Also consider whether your authentication provider interoperates with other services your organization uses. Th
e
following
table outlines the implementation scenarios which Office 365 supports.


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7

Table 2:
Two

Factor Authenticatio
n with Single Sign
on

for Office 365

Scenario

Supported/Unsupported

Notes




Domain joined PC



Supported for Lync and
SharePoint



Supported for Outlook Web
Access



Allows users to log onto the corporate
Active Directory from either inside or
outside the corporate network.



The existing infrastructure supports
domain
-
joined PCs,
yet

you must
configure Office 365 for federated
identities using SSO.




Non
-
domain joined
PC with web
application



Limited Support



See the Deploying Two
-
Factor
Authentication for Office 365
section

of this paper



Requires two
-
factor authentication
when users sign into web applications
from a non
-
domain joined computer,
such as a home PC or
Internet kiosk.



Deploying Two Factor Authentication for Office 365

So, if your organization is ready to get started, what do you need to do? It’s likely that users will need to access
Office 365 from locations outside of the corporate network, such as
from a home PC or an Internet kiosk. In terms
of current technology available, an organization has these two options for enforcing two
-
factor authentication
with single sign
-
on for users accessing Office 365 web applications outside the corporate network:

1.

Integrate the Active Directory Federation Services 2.0 proxy logon page with the strong authentication
provider, RSA SecurID, by customizing the:



Organization’s Active Directory Federation Services 2.0 proxy logon web page to introduce the
extra fields ne
eded to gather information for two
-
factor authentication.



Page to interact with two
-
factor authentication servers or services to authenticate users.

2.

Use the Microsoft Forefront Unified Access Gateway SP1 server.



See the Future Possibilities section of thi
s paper for the current recommendation for a sustainable
approach to
two

factor authentication.



Use a Microsoft Forefront Unified Access Gateway SP1 server to support a wide range of two
-
factor authentication providers, and to support direct access to an e
xpanded set of scenarios that
involve two
-
factor authentication.



For more information, see

Deploying Forefront UAG with AD FS 2.0
.

For more details, download this resource to learn
about deploying authentication services for Office 365
:

Identity and Provisioning Service Description Office 365 Dedicated Plans
Oct 2011
.

You might also see the blog post:
Office 365
with

Federated Authentication, Identities in Active Directory
.

See this post for specific
guidance on configuring advanced options for ADFS 2.0 and Office 365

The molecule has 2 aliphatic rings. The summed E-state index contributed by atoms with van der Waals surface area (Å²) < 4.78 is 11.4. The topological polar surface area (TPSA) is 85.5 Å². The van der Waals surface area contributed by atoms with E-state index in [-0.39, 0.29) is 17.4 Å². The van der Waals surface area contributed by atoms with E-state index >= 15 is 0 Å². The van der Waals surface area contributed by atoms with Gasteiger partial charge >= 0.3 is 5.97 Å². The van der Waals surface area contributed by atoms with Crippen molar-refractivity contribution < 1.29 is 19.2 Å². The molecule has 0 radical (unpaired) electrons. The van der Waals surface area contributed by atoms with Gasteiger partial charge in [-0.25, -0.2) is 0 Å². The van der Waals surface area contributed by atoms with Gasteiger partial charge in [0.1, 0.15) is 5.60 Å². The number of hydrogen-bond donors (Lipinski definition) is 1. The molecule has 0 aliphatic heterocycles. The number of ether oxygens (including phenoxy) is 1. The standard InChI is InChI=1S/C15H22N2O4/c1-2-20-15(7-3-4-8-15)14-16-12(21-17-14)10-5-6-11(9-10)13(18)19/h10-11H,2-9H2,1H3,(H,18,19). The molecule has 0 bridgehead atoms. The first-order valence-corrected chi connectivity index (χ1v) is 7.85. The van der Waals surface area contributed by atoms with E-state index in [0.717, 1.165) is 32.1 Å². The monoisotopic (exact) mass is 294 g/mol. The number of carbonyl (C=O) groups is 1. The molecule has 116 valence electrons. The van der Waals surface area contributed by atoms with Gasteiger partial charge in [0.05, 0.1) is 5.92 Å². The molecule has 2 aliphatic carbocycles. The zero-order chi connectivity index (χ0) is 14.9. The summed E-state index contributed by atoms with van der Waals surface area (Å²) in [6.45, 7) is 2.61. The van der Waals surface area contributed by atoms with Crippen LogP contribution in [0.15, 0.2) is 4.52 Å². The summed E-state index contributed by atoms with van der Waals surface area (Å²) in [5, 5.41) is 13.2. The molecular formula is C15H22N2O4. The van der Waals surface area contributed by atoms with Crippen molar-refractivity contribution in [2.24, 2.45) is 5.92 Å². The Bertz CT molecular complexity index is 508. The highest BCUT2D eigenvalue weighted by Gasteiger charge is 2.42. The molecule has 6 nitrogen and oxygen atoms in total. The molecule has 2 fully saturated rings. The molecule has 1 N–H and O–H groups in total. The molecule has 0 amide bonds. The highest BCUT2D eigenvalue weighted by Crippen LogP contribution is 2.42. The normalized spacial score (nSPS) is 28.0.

.


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8

Future
Possibilities

From a technical standpoint, there are a wide variety of
feasible
;

two factor authentication methods for Office 365.
In fact, Microsoft technology enables two factor authentication with Microsoft Forefront Access Gateway and a
choice of any of the authentication protocols which Forefront Access Gateway supports, includi
ng RSA SecurID,
LDAP authentication, SSL client, certificate authentication, RADIUS, TACACS and WINHTTP authentication. Beyond
this, it is technically feasible to authenticate users to Office 365 via either smart cards or biometrics.

Microsoft knows that t
echnical capability is one thing and recommending a sustainable solution for an
educational institution or a business of any size is much different. That is an important and much greater
commitment. As business partners and customers test, verify and gain
experience with how these technologies
interoperate and work within organizations, Microsoft may begin to recommend both RSA SecurID and other
two

factor authentication technologies to Office 365 customers. Until that time may come, Microsoft recommends RS
A
SecurID for
two

factor authentication to Office 365.

Resources



Office 365 Password Policy



Identity Service Description



Identity

and Provisioning Service Description Office 365 Dedicated Plans Oct 2011



Office 365 with Federated Authentication, Identities in Active Directory



Configuring Advanced Options for ADFS 2.0 and Office 365



Deploying Forefront UAG with ADFS 2.0
.



Office 365
C
ommunity



RSA Announces More Secure User Access to Micro
soft Cloud Services and Applications



RSA SecurID
C
ustomer
C
ase
S
tudies



RSA Securit
y Innovation



RSA Securit
y History












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2

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-